Despite the fearsome solidity of Vagrant Story’s atmosphere, it never shies away from admitting it’s a videogame. It sports enough screen furniture to comfortably entertain friends, with a UI overlay as contrastingly modern as its surroundings are historical – the wireframe globe that blooms to indicate the range of an attack as fondly remembered by players as any cinematic sequence. While the script finds characters justifying the existence of moving platforms and walking dead, the block puzzle sections and their optional ‘Evolve Or Die!’ timed completion challenges (not to be taken literally, as failure only earns a disdainful rank on the evolutionary scale) go cheerfully, thankfully, unexplained. Defeat a boss and a congratulatory screen tallies your increasingly pinball machine-like score, and awards a chance to slightly upgrade Ashley’s statistics by stopping a roulette wheel – with attendant drum roll – of upgrades. Most markedly, combat itself, though moving in stop-and-think-motion compared to many action-RPGs before and since, hinges on measured button combos and heartbeat-accurate timing, owing as much to rhythm-action as tactical strategy.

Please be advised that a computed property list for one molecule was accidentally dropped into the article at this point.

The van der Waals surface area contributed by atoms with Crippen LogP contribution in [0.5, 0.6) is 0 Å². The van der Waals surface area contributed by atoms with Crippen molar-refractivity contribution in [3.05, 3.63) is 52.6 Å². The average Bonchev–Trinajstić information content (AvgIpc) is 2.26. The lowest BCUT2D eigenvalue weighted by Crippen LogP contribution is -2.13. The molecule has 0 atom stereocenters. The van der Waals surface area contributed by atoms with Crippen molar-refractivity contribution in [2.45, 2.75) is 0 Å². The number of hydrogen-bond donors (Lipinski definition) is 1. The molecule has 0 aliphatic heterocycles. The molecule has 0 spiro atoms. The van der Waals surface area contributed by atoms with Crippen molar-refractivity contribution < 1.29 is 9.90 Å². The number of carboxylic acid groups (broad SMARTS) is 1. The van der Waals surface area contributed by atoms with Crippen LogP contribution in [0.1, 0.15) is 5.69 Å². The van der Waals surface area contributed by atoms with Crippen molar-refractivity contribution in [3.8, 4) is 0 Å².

That’s not to downplay how seriously the game takes its combat system, though, invariably the aspect that accounts for the chasmic differences of opinion over the title. When its stage dressings are first pulled aside to hint at the depths of mechanic beneath – usually at a boss encounter where the player discovers their chosen weapon fails to even register a chink in their foe’s armour – many considered it a betrayal, that they had been lured unwittingly into the ghetto of hardcore statistics-matching by the spectacular production design. And to some degree, they had been: the game was developed as a concept album for Yasumi Matsuno’s Final Fantasy Tactics and Ogre Battle team, a jam session of unbridled strategy and extravagant aesthetic designed to be all things to some gamers. If navigating the equipment trees was as straightforward as navigating the gameworld, if the hard numbers could have been injected with the playful mechanics present elsewhere, if the battle system wasn’t so indifferent to a first-time player’s struggles, Vagrant Story might have made more friends – but it’s a self-sacrifice Matsuno seemed not so much resigned to as expectant of.